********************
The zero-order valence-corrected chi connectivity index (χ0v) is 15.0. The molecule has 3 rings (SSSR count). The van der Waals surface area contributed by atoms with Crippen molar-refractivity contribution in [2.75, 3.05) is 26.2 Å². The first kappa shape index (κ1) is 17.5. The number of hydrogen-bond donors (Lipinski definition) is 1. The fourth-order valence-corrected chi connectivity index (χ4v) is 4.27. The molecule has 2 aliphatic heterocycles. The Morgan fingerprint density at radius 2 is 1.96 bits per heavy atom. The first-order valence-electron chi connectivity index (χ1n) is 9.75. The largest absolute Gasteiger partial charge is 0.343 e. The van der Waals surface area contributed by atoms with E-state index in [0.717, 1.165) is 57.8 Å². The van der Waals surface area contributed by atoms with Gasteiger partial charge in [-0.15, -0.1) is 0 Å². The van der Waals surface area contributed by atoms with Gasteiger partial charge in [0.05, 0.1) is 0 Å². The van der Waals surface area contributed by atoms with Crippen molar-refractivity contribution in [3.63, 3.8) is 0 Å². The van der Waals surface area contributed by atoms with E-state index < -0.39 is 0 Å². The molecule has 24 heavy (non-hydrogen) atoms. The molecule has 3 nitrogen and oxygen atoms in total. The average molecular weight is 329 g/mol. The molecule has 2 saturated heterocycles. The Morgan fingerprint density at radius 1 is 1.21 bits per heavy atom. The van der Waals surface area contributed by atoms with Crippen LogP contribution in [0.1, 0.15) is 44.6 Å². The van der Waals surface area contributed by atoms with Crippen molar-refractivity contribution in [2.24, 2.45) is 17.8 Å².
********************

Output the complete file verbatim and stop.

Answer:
The zero-order valence-corrected chi connectivity index (χ0v) is 15.0. The molecule has 3 rings (SSSR count). The van der Waals surface area contributed by atoms with Crippen molar-refractivity contribution in [2.75, 3.05) is 26.2 Å². The first kappa shape index (κ1) is 17.5. The number of hydrogen-bond donors (Lipinski definition) is 1. The fourth-order valence-corrected chi connectivity index (χ4v) is 4.27. The molecule has 2 aliphatic heterocycles. The Morgan fingerprint density at radius 2 is 1.96 bits per heavy atom. The first-order valence-electron chi connectivity index (χ1n) is 9.75. The largest absolute Gasteiger partial charge is 0.343 e. The van der Waals surface area contributed by atoms with E-state index in [0.717, 1.165) is 57.8 Å². The van der Waals surface area contributed by atoms with Gasteiger partial charge in [-0.15, -0.1) is 0 Å². The van der Waals surface area contributed by atoms with Gasteiger partial charge in [0.05, 0.1) is 0 Å². The van der Waals surface area contributed by atoms with Crippen molar-refractivity contribution in [3.63, 3.8) is 0 Å². The van der Waals surface area contributed by atoms with E-state index < -0.39 is 0 Å². The molecule has 24 heavy (non-hydrogen) atoms. The molecule has 3 nitrogen and oxygen atoms in total. The average molecular weight is 329 g/mol. The molecule has 2 saturated heterocycles. The Morgan fingerprint density at radius 1 is 1.21 bits per heavy atom. The van der Waals surface area contributed by atoms with Crippen LogP contribution in [0.1, 0.15) is 44.6 Å². The van der Waals surface area contributed by atoms with Crippen molar-refractivity contribution in [2.24, 2.45) is 17.8 Å².